I bonds are all the rage right now. Are they a good choice for your wallet?
Check out the bonds that make debt investing sexy!
- I bonds are US government debt securities that pay a rate linked to inflation.
- High inflation rates have driven I bond yields to close to 10%.
- With uncertain returns and extended holding requirements, I bonds are far from perfect savings vehicles.
Seemingly overnight, Series I Savings Bonds (known as I Bonds for short) became the talk of the town. What are I bonds and why are they experiencing a renaissance? Keep reading to find out.
What is an I bond?
At its core, an I bond is just another version of debt issued by the US Treasury. However, their power to grab headlines lies in one thing: variable interest rates. Unlike a traditional bond, where rates are fixed until maturity, an I bond’s interest rate is calculated by adding a fixed rate to the inflation rate. This means that when inflation is up, so are the interest rates offered on I bonds.
There are a few other things you should know about I-bonds. First, they mature in 30 years, but can be redeemed without penalty after a five-year holding period. I Bonds cannot be redeemed until 12 months after purchase. I bonds are issued in penny amounts, plus $25. This means that you can buy an I Bond worth $25.01 if you wish. Additionally, any U.S. citizen or resident who has a Social Security number can purchase I Bonds, and they can be purchased or gifted to children. However, eligible buyers can only buy a limited number of I bonds per year.
Why are I bonds so popular?
As mentioned above, the most distinctive feature of an I bond is its interest rate, which increases with inflation. And for those who live under a rock: inflation is high right now. Currently, inflation rates are above 8%, well above the 2% average. In this context, interest rates on I bonds have reached considerable heights. Currently, I bonds yield 9.62%.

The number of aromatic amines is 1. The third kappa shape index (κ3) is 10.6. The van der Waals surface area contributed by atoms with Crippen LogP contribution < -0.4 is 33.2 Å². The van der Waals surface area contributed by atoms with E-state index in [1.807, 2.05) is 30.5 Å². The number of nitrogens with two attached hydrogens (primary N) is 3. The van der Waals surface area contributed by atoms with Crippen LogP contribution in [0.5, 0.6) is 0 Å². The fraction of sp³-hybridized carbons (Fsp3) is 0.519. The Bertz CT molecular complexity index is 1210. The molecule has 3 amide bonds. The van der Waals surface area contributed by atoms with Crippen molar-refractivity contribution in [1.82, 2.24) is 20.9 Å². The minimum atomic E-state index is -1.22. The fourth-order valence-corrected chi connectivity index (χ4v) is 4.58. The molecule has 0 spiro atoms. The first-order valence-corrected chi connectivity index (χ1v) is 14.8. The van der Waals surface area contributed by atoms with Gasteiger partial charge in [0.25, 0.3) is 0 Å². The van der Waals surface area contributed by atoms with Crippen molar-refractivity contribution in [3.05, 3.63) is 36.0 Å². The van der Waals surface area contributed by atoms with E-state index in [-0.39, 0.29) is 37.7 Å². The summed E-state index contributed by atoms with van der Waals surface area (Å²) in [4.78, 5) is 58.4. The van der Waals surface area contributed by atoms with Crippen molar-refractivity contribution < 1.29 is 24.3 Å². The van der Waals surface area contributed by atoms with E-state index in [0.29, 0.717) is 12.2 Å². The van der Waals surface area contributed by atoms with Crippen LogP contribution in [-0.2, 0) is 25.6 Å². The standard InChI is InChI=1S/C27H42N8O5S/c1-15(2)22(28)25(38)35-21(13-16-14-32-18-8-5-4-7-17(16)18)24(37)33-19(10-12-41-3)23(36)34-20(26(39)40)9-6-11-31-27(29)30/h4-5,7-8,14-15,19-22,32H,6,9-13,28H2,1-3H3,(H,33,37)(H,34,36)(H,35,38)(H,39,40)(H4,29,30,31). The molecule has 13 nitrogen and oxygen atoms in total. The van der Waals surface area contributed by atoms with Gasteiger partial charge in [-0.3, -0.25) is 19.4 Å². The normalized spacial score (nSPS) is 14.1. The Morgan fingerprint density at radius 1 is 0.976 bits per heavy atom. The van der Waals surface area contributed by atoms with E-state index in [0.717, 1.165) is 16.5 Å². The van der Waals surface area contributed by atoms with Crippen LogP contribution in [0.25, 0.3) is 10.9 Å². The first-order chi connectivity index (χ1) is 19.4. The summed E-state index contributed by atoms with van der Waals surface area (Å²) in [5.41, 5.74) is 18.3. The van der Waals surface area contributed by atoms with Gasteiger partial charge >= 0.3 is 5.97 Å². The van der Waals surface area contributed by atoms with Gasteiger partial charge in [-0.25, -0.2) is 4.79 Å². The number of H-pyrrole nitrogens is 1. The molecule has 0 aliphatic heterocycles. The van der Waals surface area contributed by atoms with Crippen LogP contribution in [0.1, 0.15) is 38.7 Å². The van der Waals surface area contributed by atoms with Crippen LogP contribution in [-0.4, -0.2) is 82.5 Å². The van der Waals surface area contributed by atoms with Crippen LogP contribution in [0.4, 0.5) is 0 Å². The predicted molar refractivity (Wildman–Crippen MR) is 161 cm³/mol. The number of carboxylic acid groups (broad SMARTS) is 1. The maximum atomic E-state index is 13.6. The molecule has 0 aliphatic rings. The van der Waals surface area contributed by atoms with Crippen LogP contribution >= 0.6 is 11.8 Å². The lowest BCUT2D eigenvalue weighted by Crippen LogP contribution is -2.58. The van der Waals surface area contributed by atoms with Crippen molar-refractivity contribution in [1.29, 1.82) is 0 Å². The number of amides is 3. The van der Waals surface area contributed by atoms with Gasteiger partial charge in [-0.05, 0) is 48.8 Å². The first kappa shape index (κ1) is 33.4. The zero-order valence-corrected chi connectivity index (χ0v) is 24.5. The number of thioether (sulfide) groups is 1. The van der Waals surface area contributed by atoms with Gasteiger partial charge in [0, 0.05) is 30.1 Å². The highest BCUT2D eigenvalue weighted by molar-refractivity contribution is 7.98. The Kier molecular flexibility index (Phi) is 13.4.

This is a big problem due to a mismatch between risk and reward. As a general rule, a high reward, such as a high interest rate, cannot be obtained without taking a commensurate risk. So when the US Treasury, one of the “safest” debtors, offers returns close to those of the stock market, investors tend to take notice.
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Although interest rates may currently be high, there is no guarantee that they will remain so. Bond rates are recalculated every 6 months, so an interest rate of 9.62% today does not mean a rate of 9.62% in the future. In an economy where interest rates typically hover around 2%, a return to normal will also mean a return to lower rates on I bonds.
And if you’re not careful, you’ll be stuck with those rates for a while. I bonds must be held for one year before they can be cashed in, if the rate drops dramatically. And cashing in before 5 years has passed has a high cost – a three-month interest discount to the value of the bond. Buying an I bond means you’re locked in for a few years or you’ll be forced to pay the price.
U.S. citizens and residents can only buy $10,000 of I bonds in any given year, which means relatively low-risk, high-yield I bonds probably won’t make or break your account. ‘investment. Although I bonds are currently a very attractive investment, buyers should consider their ability to weather future rate changes and hold to them for the long term before buying.
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